Some of the best Christmas dramas are from the 1940’s, with a few exceptions. Excluding rom-com, these point to aspects of the Christmas spirit: hope, joy, kindness, forgiveness and loving others.
Miracle on 34th Street (1947): Maureen O’Hara stars as a single mother raising her daughter, Susan (Natalie Wood in her breakout role), to be a believer of facts, not fantasies. This reality changes when they meet a department store Santa Claus Kris Kringle played by Edmund Gwenn, who won an Oscar for his performance. “From beginning to end, the film is pure Christmas magic and an enduring reminder of the holiday spirit.”
White Christmas (1947): Bing Crosby and Danny Kaye play former Army buddies who are Broadway producers. They fall in love with singing sisters (Vera-Ellen and Rosemary Clooney) who help them save their former military commander’s snow-covered Vermont lodge from going bankrupt. This is as patriotic and Christmasy as it gets. (The original was in black and white; the color version came out in 1954.)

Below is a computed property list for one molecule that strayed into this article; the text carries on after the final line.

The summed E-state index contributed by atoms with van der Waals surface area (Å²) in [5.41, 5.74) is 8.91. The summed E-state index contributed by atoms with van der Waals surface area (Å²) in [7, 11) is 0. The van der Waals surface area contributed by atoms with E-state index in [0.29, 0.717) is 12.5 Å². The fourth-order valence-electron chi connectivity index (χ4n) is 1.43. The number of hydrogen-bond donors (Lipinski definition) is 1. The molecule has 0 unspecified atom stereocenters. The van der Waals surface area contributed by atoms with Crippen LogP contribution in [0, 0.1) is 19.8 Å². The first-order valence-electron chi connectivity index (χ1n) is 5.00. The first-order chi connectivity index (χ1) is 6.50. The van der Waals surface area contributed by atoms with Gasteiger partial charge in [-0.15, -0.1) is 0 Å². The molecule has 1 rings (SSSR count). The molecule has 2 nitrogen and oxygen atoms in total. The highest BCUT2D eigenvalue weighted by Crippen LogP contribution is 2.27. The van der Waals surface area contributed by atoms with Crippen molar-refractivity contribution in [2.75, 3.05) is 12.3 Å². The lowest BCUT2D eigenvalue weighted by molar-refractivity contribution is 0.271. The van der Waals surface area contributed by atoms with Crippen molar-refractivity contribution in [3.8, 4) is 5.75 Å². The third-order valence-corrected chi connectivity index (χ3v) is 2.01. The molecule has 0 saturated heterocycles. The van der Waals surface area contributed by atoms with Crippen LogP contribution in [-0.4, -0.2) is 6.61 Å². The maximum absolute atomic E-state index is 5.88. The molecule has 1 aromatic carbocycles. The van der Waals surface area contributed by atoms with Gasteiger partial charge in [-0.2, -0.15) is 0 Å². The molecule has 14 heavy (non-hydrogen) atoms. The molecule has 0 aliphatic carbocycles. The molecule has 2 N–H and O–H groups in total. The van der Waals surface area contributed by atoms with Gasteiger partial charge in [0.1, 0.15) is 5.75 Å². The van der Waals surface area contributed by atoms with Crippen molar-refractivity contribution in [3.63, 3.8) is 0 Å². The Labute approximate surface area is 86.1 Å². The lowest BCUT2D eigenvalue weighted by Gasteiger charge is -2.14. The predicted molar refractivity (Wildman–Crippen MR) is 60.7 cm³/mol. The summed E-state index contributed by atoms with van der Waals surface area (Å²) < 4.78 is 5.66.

It’s a Wonderful Life (1946): Acting legend Jimmy Stewart plays George Bailey, who thinks about killing himself on Christmas and is stopped by an angel named Clarence who shows him what his life—and those of his fellow residents of Bedford Falls—would be like without him.
Meet Me In St. Louis (1944): The movie tells the story of the Smith family who grapple with love, loss, and events during Christmas and the 1904 World’s Fair. It’s central character played by Judy Garland, sings a memorable “Have Yourself a Merry Little Christmas.”
The notable exception is based on a true story:
Joyeux Noël (2005): Based on actual events that took place on the front lines of WW1 on December 24, 1914. Starring Daniel Brühl and Diane Kruger, the movie depicts the truce, and camaraderie among British, French, and German troops.